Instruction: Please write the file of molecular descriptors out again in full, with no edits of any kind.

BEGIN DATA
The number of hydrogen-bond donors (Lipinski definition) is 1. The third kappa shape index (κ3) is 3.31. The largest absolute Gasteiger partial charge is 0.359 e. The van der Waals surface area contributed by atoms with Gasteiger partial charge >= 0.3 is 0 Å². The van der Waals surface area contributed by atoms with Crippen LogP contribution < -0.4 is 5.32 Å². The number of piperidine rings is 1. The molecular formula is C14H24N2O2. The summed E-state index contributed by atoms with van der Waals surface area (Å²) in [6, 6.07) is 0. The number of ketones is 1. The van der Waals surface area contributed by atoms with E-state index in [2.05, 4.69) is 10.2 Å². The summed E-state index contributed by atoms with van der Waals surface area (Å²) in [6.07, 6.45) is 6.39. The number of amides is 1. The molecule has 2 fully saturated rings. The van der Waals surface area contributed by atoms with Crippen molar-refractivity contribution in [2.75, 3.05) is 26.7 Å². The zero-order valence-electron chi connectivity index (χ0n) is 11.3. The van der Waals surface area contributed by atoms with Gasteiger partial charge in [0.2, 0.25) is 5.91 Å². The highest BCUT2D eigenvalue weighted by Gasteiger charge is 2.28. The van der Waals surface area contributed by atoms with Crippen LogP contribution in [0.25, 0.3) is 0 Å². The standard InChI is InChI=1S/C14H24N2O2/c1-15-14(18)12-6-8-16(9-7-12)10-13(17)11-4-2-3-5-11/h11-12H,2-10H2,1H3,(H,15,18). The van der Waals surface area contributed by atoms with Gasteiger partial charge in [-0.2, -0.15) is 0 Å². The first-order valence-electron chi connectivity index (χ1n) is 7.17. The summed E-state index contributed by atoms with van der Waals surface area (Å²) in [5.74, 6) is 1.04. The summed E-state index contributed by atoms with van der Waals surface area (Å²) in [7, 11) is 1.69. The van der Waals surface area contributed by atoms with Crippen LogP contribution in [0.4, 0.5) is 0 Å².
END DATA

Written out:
The number of hydrogen-bond donors (Lipinski definition) is 1. The third kappa shape index (κ3) is 3.31. The largest absolute Gasteiger partial charge is 0.359 e. The van der Waals surface area contributed by atoms with Gasteiger partial charge >= 0.3 is 0 Å². The van der Waals surface area contributed by atoms with Crippen LogP contribution < -0.4 is 5.32 Å². The number of piperidine rings is 1. The molecular formula is C14H24N2O2. The summed E-state index contributed by atoms with van der Waals surface area (Å²) in [6, 6.07) is 0. The number of ketones is 1. The van der Waals surface area contributed by atoms with E-state index in [2.05, 4.69) is 10.2 Å². The summed E-state index contributed by atoms with van der Waals surface area (Å²) in [6.07, 6.45) is 6.39. The number of amides is 1. The molecule has 2 fully saturated rings. The van der Waals surface area contributed by atoms with Crippen molar-refractivity contribution in [2.75, 3.05) is 26.7 Å². The zero-order valence-electron chi connectivity index (χ0n) is 11.3. The van der Waals surface area contributed by atoms with Gasteiger partial charge in [0.2, 0.25) is 5.91 Å². The highest BCUT2D eigenvalue weighted by Gasteiger charge is 2.28. The van der Waals surface area contributed by atoms with Crippen LogP contribution in [0.25, 0.3) is 0 Å². The standard InChI is InChI=1S/C14H24N2O2/c1-15-14(18)12-6-8-16(9-7-12)10-13(17)11-4-2-3-5-11/h11-12H,2-10H2,1H3,(H,15,18). The van der Waals surface area contributed by atoms with Gasteiger partial charge in [-0.2, -0.15) is 0 Å². The first-order valence-electron chi connectivity index (χ1n) is 7.17. The summed E-state index contributed by atoms with van der Waals surface area (Å²) in [5.74, 6) is 1.04. The summed E-state index contributed by atoms with van der Waals surface area (Å²) in [7, 11) is 1.69. The van der Waals surface area contributed by atoms with Crippen LogP contribution in [0.4, 0.5) is 0 Å².